Every company is becoming a technology company, even the beauty product makers, and CIO leadership changes are furthering the transformations. Estée Lauder announced the appointment of Michael Smith as CIO in September. Smith, who served as an IT decision-maker for companies like Nike, Mylan NV and Boma Technologies, will focus on analytics applications for the company, among other technology solutions.
Fellow beauty competitor L'Oréal USA saw a C-suite change of its own and announced the hire of Michael Kingston, former CIO of Neiman Marcus Group, Coach Inc., Louis Vuitton LVMH and Ann Inc., on Wednesday. Kingston brings a wealth of technical expertise in enterprise digital transformation to the company's CIO position.
- L'Oréal has made headlines for its wide-ranging application of modern tech — including machine learning, mobile tech, artificial intelligence and augmented reality — through the L'Oréal Technology Incubator, according to a company announcement.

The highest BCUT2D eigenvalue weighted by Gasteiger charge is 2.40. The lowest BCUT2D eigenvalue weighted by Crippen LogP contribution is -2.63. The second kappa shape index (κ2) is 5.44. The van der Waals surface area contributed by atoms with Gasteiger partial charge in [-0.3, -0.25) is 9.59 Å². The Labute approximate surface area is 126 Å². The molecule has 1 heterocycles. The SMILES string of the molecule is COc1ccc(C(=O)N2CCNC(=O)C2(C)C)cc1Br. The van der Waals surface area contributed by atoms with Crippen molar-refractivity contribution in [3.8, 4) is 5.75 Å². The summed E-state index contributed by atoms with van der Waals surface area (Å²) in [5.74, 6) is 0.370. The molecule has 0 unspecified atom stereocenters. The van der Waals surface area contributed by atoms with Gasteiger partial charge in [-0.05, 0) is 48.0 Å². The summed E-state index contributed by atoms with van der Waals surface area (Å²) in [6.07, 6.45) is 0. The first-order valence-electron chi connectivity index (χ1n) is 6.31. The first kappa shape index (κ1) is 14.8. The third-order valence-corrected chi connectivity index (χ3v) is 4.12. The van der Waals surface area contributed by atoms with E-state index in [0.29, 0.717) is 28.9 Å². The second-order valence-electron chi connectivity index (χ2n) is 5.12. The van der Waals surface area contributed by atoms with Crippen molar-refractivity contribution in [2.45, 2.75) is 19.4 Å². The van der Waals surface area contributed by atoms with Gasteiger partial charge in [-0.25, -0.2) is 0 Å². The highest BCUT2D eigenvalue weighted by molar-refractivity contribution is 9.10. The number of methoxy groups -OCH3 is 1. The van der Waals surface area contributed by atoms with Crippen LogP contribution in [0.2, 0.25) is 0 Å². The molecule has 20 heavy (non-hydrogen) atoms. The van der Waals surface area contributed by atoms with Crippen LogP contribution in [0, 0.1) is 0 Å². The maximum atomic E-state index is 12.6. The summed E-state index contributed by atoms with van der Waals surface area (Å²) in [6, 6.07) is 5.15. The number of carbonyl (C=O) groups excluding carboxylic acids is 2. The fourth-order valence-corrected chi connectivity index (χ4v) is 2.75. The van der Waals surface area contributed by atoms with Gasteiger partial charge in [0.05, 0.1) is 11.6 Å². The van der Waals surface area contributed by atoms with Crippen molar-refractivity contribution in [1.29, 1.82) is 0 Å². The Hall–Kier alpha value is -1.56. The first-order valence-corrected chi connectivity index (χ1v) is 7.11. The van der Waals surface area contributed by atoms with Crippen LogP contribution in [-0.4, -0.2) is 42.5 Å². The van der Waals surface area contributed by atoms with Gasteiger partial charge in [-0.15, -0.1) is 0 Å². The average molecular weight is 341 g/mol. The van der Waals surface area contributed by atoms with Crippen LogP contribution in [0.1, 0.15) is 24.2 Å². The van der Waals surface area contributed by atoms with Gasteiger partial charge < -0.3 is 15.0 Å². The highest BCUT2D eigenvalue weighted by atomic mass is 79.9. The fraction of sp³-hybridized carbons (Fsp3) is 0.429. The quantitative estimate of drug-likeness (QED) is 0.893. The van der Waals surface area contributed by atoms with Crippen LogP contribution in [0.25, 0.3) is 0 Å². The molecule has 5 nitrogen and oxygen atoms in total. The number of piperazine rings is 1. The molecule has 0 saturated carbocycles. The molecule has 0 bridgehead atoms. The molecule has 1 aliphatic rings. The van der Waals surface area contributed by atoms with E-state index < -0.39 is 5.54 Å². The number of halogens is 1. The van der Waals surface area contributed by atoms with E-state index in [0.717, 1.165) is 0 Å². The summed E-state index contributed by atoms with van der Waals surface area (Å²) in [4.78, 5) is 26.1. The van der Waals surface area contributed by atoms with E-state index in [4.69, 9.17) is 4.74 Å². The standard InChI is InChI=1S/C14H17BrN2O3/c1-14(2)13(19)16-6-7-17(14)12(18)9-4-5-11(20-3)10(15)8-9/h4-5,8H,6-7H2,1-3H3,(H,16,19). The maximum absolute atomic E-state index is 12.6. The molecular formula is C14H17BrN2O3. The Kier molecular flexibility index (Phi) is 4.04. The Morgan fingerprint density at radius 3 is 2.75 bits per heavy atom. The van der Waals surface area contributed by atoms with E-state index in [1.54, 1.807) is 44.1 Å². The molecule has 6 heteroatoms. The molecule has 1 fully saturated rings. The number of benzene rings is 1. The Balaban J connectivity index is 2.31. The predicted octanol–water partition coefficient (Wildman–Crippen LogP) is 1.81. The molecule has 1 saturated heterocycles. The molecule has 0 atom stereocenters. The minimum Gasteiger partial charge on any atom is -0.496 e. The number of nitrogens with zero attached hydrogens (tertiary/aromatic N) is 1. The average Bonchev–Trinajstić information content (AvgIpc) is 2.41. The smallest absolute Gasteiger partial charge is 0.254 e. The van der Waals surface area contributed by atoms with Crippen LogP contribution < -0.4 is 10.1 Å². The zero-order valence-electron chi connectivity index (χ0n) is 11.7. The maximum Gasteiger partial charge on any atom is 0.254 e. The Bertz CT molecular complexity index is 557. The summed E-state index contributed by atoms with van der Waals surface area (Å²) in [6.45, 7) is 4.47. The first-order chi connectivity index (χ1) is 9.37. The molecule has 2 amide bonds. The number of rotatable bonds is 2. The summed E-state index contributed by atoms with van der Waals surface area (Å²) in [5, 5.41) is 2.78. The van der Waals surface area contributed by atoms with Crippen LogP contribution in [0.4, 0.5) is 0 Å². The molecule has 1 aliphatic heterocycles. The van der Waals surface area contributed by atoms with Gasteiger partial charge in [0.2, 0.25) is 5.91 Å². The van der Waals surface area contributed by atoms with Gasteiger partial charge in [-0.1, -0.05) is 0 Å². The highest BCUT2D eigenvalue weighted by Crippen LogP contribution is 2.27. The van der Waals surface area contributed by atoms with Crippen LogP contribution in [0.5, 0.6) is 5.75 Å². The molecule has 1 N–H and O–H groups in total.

Advanced technologies like AI, machine learning and AR/VR may seem better suited to traditional tech companies like Google, AWS and Microsoft, but case studies such as Estée Lauder and L'Oréal demonstrate applications belong in any industry with at least one computer. The two companies are certainly not the only cosmetics giants to capitalize on modern tech capabilities.
Sephora uses AI and augmented reality based ancillary applications in its e-commerce, which help the company tailor its products to individual customers. Olay taps AI and deep learning in its Skin Advisor platform, which similarly offers customers personalized product recommendations.
One need only look at the NHL, Kraft Heinz, Toyota or the Department of Veterans Affairs to see universal and similar applications of modern technologies. The reality today is any organization concerned with cost cutting, process optimization or long-term investment needs to reevaluate their technology strategy in the hopes of remaining competitive and relevant in the long-term.